"Why is the Summer Triangle Overhead on the First Night of Fall?"

Scheduled air date: 2001 Sep 17-23

Friday, September 22nd marks the beginning of Fall (or Autumn) in the Northern Hemisphere, when the Sun appears directly on the Celestial Equator.

As a result, the Sun will rise exactly due East the morning of September 22nd...

...and set exactly due West that evening.

Because of Daylight Saving Time, the Summer Triangle can be seen nearly directly overhead shortly after dusk at the beginning of Autumn...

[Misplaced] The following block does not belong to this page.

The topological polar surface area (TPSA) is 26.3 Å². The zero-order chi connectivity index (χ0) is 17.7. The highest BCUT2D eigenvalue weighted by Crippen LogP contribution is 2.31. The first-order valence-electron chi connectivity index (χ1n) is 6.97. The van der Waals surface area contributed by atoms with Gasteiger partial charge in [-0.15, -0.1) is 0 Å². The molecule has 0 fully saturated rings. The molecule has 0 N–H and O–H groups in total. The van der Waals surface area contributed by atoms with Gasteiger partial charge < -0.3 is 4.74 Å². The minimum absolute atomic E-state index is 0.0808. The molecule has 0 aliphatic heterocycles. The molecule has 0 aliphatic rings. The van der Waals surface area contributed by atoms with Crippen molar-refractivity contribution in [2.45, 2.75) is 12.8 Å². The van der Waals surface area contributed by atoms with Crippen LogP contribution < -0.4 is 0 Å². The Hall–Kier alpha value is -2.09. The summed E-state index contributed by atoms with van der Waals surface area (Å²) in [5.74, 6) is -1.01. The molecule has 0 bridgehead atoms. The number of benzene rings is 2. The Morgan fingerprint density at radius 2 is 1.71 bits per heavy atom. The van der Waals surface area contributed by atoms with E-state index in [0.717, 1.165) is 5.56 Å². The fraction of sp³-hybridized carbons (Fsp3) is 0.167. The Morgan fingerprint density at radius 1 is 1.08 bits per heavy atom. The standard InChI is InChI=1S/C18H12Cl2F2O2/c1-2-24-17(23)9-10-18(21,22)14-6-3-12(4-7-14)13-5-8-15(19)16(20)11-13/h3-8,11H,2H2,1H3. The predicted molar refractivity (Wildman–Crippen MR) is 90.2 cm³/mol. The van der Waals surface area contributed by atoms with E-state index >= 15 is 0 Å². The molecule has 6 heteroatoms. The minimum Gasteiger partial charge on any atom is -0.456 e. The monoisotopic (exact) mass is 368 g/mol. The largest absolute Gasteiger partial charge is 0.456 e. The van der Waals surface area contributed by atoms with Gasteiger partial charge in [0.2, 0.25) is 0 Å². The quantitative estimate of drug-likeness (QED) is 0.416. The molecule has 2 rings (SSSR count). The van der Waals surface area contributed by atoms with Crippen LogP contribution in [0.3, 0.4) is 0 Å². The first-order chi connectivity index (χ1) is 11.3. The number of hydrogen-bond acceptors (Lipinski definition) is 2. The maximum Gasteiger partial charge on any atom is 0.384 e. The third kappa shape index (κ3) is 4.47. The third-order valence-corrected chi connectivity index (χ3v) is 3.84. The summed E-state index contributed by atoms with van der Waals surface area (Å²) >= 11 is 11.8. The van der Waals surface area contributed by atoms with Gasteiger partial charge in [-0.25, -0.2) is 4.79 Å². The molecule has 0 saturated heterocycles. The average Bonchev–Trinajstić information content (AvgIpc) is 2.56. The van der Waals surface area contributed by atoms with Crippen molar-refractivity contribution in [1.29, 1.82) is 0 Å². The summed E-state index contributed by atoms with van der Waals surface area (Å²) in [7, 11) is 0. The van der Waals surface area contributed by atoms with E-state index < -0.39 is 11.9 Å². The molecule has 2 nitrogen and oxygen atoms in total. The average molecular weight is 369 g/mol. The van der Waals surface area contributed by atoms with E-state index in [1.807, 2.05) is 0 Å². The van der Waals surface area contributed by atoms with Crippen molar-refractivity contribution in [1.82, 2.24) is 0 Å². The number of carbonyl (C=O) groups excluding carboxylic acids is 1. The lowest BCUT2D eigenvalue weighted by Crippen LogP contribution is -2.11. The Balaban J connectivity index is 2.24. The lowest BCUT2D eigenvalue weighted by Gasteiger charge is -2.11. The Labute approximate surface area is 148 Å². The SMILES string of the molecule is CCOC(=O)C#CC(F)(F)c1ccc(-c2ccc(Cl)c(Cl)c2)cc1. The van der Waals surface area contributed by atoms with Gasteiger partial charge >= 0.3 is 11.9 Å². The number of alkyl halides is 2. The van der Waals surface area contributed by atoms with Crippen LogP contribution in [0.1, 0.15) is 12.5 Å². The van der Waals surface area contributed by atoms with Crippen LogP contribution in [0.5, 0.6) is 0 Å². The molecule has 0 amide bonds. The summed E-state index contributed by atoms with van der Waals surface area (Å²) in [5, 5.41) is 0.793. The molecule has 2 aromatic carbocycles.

...and the constellations of Autumn (e.g. Pegasus, Cassiopeia, Perseus) are instead visible over the Eastern horizon.
(Shown about 80 minutes after Sunset for mid-Northern latitudes.)

If you wish to view illustrations for other episodes, please see our Star Gazer Illustrated directory.

Illustrations on this page were created using TheSky Astronomy Software, an advanced desktop planetarium program designed for Windows.

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